In the 1970s, a small black-and-white ad sometimes ran in the pages of Playboy magazine. The ad pictured an attractive young woman with lots of disheveled hair and a crooked grin. There was little else to the ad other than the headline, which the reader would assume was being spoken by the model: "It takes more than Martinis to build an image, Mister!"
A man who had just looked through his very first Stereophile---April's "Recommended Components" issue picked up at a newsstand---recently called to ask my advice on a certain inexpensive CD player made by a large mid-fi company. I told him I hadn't auditioned the player and thus couldn't comment on its worth. The man then proceeded to read me the player's specifications, finally informing me that the player "had the new 1-bit thing"---all in the belief that I could make a recommendation based on what he'd just told me. He apparently had been conditioned to believe that not only was "the 1-bit thing" superior, but that choosing a CD player was merely a matter of evaluating technical specs.
A fellow member of the Bay Area Audiophile Society recently forwarded to me a link to Wikipedia's entry for audiophile. It's a horror. Even before the page defines the word, it begins with a large question mark, circled in green, and the warning, "This article or section may contain original research or unverified claims. Please help Wikipedia by adding references."
As often as not, it ain't the heat—it's the stupidity. When confronted by the smattering of self-referential dilettantes, acrimonious Internut wannabes, and obsessive-compulsive types who suck the air out of our aural fun-house, I find myself overcome with the desire to program my phaser for CLIP.
Much has been made of the influence that Linn, Naim, and Rega have had on our ideas about music-system hierarchies: Before they and a handful of other British audio manufacturers kicked off the debate in the 1970s, the conventional wisdom worldwide was that the loudspeaker was more important than the record player, amplifier, or any other link in the domestic audio chain, and thus deserved to be the object of significantly greater care and attention, not to mention investment of cash. But the Brit-fi approach was different, and ostensibly better reasoned: Because musical information that's distorted or dropped entirely by a record player, a CD player, or any other source can't be made right by any other component in the system, it is the source that must be considered the most important component of all, and to which the majority of funds should be allocated.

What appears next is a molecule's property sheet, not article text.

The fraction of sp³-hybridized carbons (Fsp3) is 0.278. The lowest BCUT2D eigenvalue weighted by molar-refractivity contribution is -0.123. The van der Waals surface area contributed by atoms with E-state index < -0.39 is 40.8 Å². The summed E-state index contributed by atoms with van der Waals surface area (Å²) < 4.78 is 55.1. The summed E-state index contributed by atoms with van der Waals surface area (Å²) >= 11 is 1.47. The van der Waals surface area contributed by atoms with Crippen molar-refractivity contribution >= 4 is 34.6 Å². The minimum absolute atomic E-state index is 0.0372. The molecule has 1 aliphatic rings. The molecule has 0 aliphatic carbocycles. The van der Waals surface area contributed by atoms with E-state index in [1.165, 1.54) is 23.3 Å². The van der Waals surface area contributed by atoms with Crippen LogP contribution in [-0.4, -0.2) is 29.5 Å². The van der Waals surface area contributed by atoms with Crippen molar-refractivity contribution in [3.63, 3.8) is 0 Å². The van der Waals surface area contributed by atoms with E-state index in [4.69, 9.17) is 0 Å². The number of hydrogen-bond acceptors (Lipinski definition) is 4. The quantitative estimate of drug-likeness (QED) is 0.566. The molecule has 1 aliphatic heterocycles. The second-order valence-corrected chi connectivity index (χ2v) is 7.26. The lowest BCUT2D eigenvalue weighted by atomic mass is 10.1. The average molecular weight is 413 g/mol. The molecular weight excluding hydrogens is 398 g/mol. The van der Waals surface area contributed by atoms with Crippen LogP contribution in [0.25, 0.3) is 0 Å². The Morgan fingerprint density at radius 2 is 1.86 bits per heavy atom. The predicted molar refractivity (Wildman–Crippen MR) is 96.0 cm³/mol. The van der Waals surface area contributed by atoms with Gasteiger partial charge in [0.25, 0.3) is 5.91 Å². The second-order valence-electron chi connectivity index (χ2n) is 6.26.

In the summer of 2011, Stereophile's long-time editor in chief, John Atkinson, was invited by the Technical Council of the Audio Engineering Society to give the Richard C. Heyser Memorial Lecture at the 131st Audio Engineering Society Convention in New York, October 21, 2011.
In an e-mail exchange with Stephen Mejias about why the mere mention of cassette decks on www.stereophile.com can so easily inflame our readers (and John Atkinson), I began to develop the idea that the brains of audiophiles and music lovers are governed by three complementary needs, or desires, that define who we are. I joked to SM that these desires, which apparently shift over time, constitute the Holy Trinity of Audiophiledom. They are, respectively, the love, desire, and need for:
As I walked through Stereophile's Taipei High-End Hi-Fi show (see the full report next month), I was startled to see four ladies in their 50s carrying Stereophile bags full of brochures. They'd just left a demonstration of Martin-Logan CLSes driven by Aragon electronics and were talking animatedly among themselves as they busily made their way to the next exhibit room. My surprise was repeated throughout the show as I saw an amazingly diverse group of people who had enough interest in high-end audio to get themselves to the Taipei Hilton and pay the show's admission price. Young couples, old couples, entire families, and women were all there to see and hear high-end audio. This was in sharp contrast to the narrow demographic group seen at US and European hi-fi shows: predominantly young to middle-aged males to whom audio is a hobby.
Back on April 13, Stereophile assistant editor Stephen Mejias posted the following thought on his "Elements of Our Enthusiasm" blog: "Is it possible to listen to music and listen to the hi-fi? Or are they two entirely different activities, incomparable and incompatible? Right now, for me, they seem to have nothing in common, whatsoever."